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MrCSharp407212dNo it wasn't.
EmberQuill37312dI usually find out about the library first, then try to do it myself. For fun and learning.
Paralax126211d"When you finish writing your code and don't need to include a dozen useless dependencies" Time well spent
SauceBoss137011d@Paralax In the JS world, I totally agree. NPM is a fucking MESS of dependencies. It’s like fucking anarchy, everyone uses some “standard” library that is their own version of what a “standard” should be.
As soon as I pull one package I’m using in NPM, it downloads like fucking 20 dependencies. It’s awful.
Though I’d say for PHP, Python, C#, and Ruby they have really good package managers and their dependencies are pretty well managed with many common libraries.
dmoa4011dYou feel so much more sophisticated not using library; "I don't need libraries"
Ximidar106211dBut now your company doesn't rely upon some stranger's code. That guy might have had the balls to put an exit condition in when it encountered an error instead of just returning the error. You don't want that.
@mundo03 @Ximidar @Paralax I hope you people appreciate how pretentious you look.
"this code has been written by someone else? It's shit and I'll do better"
As for the fallacious arguments I've seen:
#1 the amount of sub dependencies : why do you care? Worst case scenario it'll take a few more seconds to deploy and use a few more bytes on your server.
#2 it'll break: as much as your code.
#3 now I own the code: yay now you have to maintain, document and test it as well!
That said : sometimes it's worth writing the code yourself but it's absolutely not always the case
@Commodore I prefer to write my own code. I learn much more about the internals of protocols and get more under the hood knowledge of whatever problem I'm solving.
But to take on your points:
#1 worst case scenario is the maintainer of a sub dependency of a sub dependency decides to mine bitcoin.. Guess who's website will get featured on hacker rank and publicly shamed? YOURS.
#2 not an argument. I had to spend hours today fixing a deployment issue caused by a dependency. In this case, that dependency broke a perfectly running system.
#3 I wrote my own HttpClient with fluent api style to it. This was 2 years ago... Never had to go back and fix shit. Only add features when I need them. And the same for my IoC container library (Google this one if you only have JS knowledge)
That said, I still use 3rd party Dependencies but I try to keep the number as small as possible. In dotnet land it is more manageable unlike NPM.
@MrCSharp to elaborate : every single point I've seen so far make it looks like you work alone and update your dependencies blindly.
I'm not arguing the value of writing something yourself for educational purposes, I love it. But that requires time, time that you most likely won't have on a actual professional project.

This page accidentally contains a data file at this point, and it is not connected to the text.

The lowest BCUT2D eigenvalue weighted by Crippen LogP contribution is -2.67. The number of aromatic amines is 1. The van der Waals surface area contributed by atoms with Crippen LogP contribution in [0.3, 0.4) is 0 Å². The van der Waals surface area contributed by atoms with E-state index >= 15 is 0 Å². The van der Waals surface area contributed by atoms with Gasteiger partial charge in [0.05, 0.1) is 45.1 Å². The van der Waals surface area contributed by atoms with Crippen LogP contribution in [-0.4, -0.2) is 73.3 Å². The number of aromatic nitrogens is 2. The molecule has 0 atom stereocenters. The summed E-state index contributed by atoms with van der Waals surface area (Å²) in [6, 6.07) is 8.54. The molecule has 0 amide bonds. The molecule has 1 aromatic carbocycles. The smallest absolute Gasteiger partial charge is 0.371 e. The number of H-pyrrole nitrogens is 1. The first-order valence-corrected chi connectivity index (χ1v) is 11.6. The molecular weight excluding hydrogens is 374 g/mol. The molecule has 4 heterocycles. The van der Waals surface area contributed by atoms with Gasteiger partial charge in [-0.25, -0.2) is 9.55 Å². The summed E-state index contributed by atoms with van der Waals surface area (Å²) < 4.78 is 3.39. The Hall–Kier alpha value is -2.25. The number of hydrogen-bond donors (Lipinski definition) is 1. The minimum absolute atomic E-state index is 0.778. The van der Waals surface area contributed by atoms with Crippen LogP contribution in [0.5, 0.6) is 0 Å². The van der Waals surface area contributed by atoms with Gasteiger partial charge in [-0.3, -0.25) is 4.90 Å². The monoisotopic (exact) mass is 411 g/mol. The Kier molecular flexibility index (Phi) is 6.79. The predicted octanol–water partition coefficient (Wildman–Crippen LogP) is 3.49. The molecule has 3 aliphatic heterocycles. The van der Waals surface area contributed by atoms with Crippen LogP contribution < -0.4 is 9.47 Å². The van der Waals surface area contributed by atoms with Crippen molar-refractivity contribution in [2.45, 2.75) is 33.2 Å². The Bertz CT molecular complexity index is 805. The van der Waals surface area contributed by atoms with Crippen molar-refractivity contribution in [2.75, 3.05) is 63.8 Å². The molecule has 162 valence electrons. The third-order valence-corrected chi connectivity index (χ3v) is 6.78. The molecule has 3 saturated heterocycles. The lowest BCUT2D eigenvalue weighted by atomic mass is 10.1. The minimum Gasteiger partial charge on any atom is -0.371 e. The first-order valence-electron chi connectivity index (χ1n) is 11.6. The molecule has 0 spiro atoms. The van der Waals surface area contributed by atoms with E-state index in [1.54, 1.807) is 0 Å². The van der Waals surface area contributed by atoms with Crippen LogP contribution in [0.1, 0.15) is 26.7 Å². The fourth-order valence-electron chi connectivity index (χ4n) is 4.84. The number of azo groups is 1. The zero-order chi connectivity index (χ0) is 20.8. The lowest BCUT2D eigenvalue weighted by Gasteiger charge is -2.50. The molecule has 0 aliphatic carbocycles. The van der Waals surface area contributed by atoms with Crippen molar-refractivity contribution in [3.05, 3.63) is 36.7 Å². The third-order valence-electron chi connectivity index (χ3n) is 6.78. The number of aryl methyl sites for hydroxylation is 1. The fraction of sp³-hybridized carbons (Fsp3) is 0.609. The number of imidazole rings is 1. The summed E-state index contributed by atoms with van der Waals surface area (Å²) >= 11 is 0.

I'm not arguing either that some dependencies are crappy, nor that bugs happen in their code. But if you're able to proof your code, you can proof an update.
What's bugging is how peremptory you all sound.
Ximidar106210d@Commodore it's not pretentiousness, its experience that trusting a stranger's libraries is just asking for trouble. If it is a popular library with documented success in other projects, then yeah use it. But if it's some random library that Joe Schmo wrote, you had better be prepared to read it in its entirety, or just write it yourself. Because any way you cut it, the moment you add a dependency into your code you are responsible for any problems that arise because of it.
The example I gave above was a real experience I had. I imported a library and someone had wrote an exit(0) if it experienced an error. I've experienced libraries that have busy waiters that cause the processor to Spike to 100% CPU when they don't need to. I've had libraries that don't quite do what I need it to. And I've had giant libraries that I just want a single function out of. I am not the best coder in the world, but I am the one who is responsible for the integrity of the code I write.
@Commodore I don't work alone but I might have sounded like that.
You read my points and can't counter them so you make assumptions about me personally. Quite funny.
I agree that for professional work and client, time is Important and to save time you rely on Dependencies. However, keep in mind that for every dependency and sub dependency you add, you're increasing your technical debt. And all the time you saved by including that tiny dependency will be lost when said dependency misbehaves or causes other issues or incompatibilities. Best case :spend hours to fix it. Worst case : rewrite parts of the site so they don't rely on it or replace it which means a lot of code needs to be updated anyways if you're not following SOLID principles (Open for extension, closed for modification, and dependency injection). Of course JS as a scripting language doesn't promote those principles so your code will have parts rewritten to accommodate the new replacement library.
mundo0341519d@Commodore i get #1 and #3, but you don't get #2
This is something you have to live to understand.
I agree most of the time a dependency breaks something is trivial to fix, but other times you have to re do the whole thing if the dependency has a serious problem.
What you want to avoid is to import code to use 2-3 functions that are not even long, which is what most lazy assholes do (I am looking at you Node people)
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